Life is too serious and awesome a thing to be left to sourpusses who always want to be on top of somebody else. We all need heavy doses of spontaneous, selfless laughter shared with others.

 

The Need for New Hearts: an Advent Meditation

wreckedTrees1The traditional apocalyptic Advent themes of Death/Judgment/Heaven/Hell fuse in the recent mass shootings, especially the one at Sandy Hook School in Connecticut. A traumatic event like this at this time of year gives us occasion to wonder about the end of the world.

In a memorable poem, Robert Frost mused over whether the world will end in fire or ice. His first thought is that from what he has “tasted of desire,” he holds with “those who favor fire.” The violence of shooting deaths and terrorist attacks is filled with gunfire, suggesting that we should favor fire. René Girard has warned us that with the breakdown of the scapegoating mechanism as a way to hold a violent society together, we run the risk of apocalyptic violence spinning out of control. (See Violence and the Kingdom of God and Human See, Human Want.)

But Shakespeare’s Julius Caesar questions how fiery this violence really is. The opening rebuke of the people: “You blocks, you stones, you worse than senseless things” applies to all of the characters in the play. The ominous oracle of the beast without a heart provides the play’s central image. The heartless violence that drives the plot from civil war to assassination to civil war is all as cold as blocks and stones as well as senseless.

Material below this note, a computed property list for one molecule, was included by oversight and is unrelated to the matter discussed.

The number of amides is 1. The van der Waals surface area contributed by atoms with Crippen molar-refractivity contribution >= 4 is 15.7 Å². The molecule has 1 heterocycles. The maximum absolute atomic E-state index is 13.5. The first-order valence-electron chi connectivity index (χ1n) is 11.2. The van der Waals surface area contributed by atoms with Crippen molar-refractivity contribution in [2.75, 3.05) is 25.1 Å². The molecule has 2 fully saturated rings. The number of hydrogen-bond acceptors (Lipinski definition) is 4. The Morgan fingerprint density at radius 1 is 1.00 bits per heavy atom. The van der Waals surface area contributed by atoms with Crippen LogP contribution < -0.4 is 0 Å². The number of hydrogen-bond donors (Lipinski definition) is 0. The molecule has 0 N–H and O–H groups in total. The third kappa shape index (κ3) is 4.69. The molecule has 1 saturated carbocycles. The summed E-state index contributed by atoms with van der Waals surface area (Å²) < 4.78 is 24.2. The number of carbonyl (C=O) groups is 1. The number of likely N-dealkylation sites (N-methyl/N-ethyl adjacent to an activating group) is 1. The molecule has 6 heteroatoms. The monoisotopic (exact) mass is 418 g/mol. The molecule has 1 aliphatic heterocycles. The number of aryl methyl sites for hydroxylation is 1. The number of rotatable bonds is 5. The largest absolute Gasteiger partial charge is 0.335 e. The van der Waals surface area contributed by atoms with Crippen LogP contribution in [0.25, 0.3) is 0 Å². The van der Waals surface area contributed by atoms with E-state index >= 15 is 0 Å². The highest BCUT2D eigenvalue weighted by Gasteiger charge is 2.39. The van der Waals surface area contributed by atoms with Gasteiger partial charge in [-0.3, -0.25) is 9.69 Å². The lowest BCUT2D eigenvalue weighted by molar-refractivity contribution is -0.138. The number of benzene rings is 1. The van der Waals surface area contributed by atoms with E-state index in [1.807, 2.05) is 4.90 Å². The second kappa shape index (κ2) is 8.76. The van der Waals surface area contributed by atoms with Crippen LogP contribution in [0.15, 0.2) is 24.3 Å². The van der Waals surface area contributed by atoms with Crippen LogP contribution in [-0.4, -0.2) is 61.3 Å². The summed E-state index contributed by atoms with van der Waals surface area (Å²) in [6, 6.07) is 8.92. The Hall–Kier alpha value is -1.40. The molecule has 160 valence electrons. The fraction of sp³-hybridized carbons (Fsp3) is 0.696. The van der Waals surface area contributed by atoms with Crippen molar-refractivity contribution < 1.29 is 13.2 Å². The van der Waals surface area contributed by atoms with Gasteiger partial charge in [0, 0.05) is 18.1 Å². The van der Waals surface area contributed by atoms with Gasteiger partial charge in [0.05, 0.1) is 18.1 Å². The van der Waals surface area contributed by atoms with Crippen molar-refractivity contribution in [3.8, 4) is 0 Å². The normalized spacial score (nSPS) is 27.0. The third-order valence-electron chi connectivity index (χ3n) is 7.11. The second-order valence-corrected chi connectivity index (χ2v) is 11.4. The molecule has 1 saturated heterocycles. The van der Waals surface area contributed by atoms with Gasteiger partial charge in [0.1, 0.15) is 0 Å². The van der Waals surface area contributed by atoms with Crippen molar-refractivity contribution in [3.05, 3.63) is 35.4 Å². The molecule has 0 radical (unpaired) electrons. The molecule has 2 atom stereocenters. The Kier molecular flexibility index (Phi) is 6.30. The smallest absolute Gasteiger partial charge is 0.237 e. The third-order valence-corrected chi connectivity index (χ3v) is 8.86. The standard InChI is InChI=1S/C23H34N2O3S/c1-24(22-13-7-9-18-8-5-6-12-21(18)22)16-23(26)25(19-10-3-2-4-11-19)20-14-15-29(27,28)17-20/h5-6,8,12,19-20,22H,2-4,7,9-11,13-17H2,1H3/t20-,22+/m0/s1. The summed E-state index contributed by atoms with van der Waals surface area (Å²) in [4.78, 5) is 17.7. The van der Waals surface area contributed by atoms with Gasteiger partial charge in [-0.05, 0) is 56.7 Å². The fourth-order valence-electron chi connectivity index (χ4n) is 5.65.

The violence of mass killings and terrorist attacks is frigid.  Frost says he thinks he knows enough of hate to know “that for destruction ice/Is also great/And would suffice.” The powerful understatement is all the more chilling.

There is another way the world could end in ice than cold, heartless violence. Jean-Pierre Dupuy, warns us that our modern economy creates victims through indifference. We literally do not know what we are doing. The final story in my book From Beyond to Here, “Buyer of Hearts,” explores an apocalyptic of ice and indifference. Danny Melton, a boy already bummed out because his father has left the family, suddenly begins to see ghosts floating around the school. He becomes all the more creeped out when he discovers that the people are still alive in the flesh, although “living and partly living,” in the words of T.S. Eliot, is more like Danny discovers that many of his classmates and teachers have sold their hearts for large sums of money. The selling and buying of heart gains more and more momentum as more and more people become hopelessly depressed over what is happening to their families and friends. My story, Dupuy’s warning, and Frost’s poem show us that God gives us humans the responsibility let God create new hearts within us to keep the world from ending “not with a bang, but a whimper.”